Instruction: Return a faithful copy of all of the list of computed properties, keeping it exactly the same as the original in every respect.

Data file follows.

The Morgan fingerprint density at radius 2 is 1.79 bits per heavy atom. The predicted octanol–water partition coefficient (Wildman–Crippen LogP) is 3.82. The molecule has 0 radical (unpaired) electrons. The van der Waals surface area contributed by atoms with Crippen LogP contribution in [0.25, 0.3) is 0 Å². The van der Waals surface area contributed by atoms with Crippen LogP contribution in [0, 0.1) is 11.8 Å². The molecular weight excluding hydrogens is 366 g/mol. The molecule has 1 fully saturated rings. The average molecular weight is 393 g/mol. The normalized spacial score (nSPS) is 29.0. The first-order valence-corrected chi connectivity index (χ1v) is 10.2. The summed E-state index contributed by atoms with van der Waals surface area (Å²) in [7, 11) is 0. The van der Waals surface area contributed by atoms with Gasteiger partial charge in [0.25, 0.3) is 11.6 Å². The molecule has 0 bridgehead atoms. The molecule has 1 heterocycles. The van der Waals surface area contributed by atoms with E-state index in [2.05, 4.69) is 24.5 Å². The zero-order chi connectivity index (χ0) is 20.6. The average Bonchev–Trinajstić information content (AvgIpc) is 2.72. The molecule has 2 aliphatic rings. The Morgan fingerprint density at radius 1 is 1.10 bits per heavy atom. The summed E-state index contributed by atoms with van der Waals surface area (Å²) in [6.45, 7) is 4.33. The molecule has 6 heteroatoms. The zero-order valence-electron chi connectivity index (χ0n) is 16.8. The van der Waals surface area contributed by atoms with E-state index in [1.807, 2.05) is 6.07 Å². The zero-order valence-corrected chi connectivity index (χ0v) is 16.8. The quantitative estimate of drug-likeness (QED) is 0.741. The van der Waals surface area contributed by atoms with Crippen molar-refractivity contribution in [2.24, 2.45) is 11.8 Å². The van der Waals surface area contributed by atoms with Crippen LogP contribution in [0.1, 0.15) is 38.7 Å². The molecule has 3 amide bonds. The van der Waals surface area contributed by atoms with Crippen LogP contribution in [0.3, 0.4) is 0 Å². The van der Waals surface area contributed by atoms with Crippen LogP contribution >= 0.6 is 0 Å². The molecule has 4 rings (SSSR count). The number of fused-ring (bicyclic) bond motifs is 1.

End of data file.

The Morgan fingerprint density at radius 2 is 1.79 bits per heavy atom. The predicted octanol–water partition coefficient (Wildman–Crippen LogP) is 3.82. The molecule has 0 radical (unpaired) electrons. The van der Waals surface area contributed by atoms with Crippen LogP contribution in [0.25, 0.3) is 0 Å². The van der Waals surface area contributed by atoms with Crippen LogP contribution in [0, 0.1) is 11.8 Å². The molecular weight excluding hydrogens is 366 g/mol. The molecule has 1 fully saturated rings. The average molecular weight is 393 g/mol. The normalized spacial score (nSPS) is 29.0. The first-order valence-corrected chi connectivity index (χ1v) is 10.2. The summed E-state index contributed by atoms with van der Waals surface area (Å²) in [7, 11) is 0. The van der Waals surface area contributed by atoms with Gasteiger partial charge in [0.25, 0.3) is 11.6 Å². The molecule has 0 bridgehead atoms. The molecule has 1 heterocycles. The van der Waals surface area contributed by atoms with E-state index in [2.05, 4.69) is 24.5 Å². The zero-order chi connectivity index (χ0) is 20.6. The average Bonchev–Trinajstić information content (AvgIpc) is 2.72. The molecule has 2 aliphatic rings. The Morgan fingerprint density at radius 1 is 1.10 bits per heavy atom. The summed E-state index contributed by atoms with van der Waals surface area (Å²) in [6.45, 7) is 4.33. The molecule has 6 heteroatoms. The zero-order valence-electron chi connectivity index (χ0n) is 16.8. The van der Waals surface area contributed by atoms with E-state index in [1.807, 2.05) is 6.07 Å². The zero-order valence-corrected chi connectivity index (χ0v) is 16.8. The quantitative estimate of drug-likeness (QED) is 0.741. The van der Waals surface area contributed by atoms with Crippen molar-refractivity contribution in [2.24, 2.45) is 11.8 Å². The van der Waals surface area contributed by atoms with Crippen LogP contribution in [0.1, 0.15) is 38.7 Å². The molecule has 3 amide bonds. The van der Waals surface area contributed by atoms with Crippen LogP contribution in [0.3, 0.4) is 0 Å². The van der Waals surface area contributed by atoms with Crippen LogP contribution >= 0.6 is 0 Å². The molecule has 4 rings (SSSR count). The number of fused-ring (bicyclic) bond motifs is 1.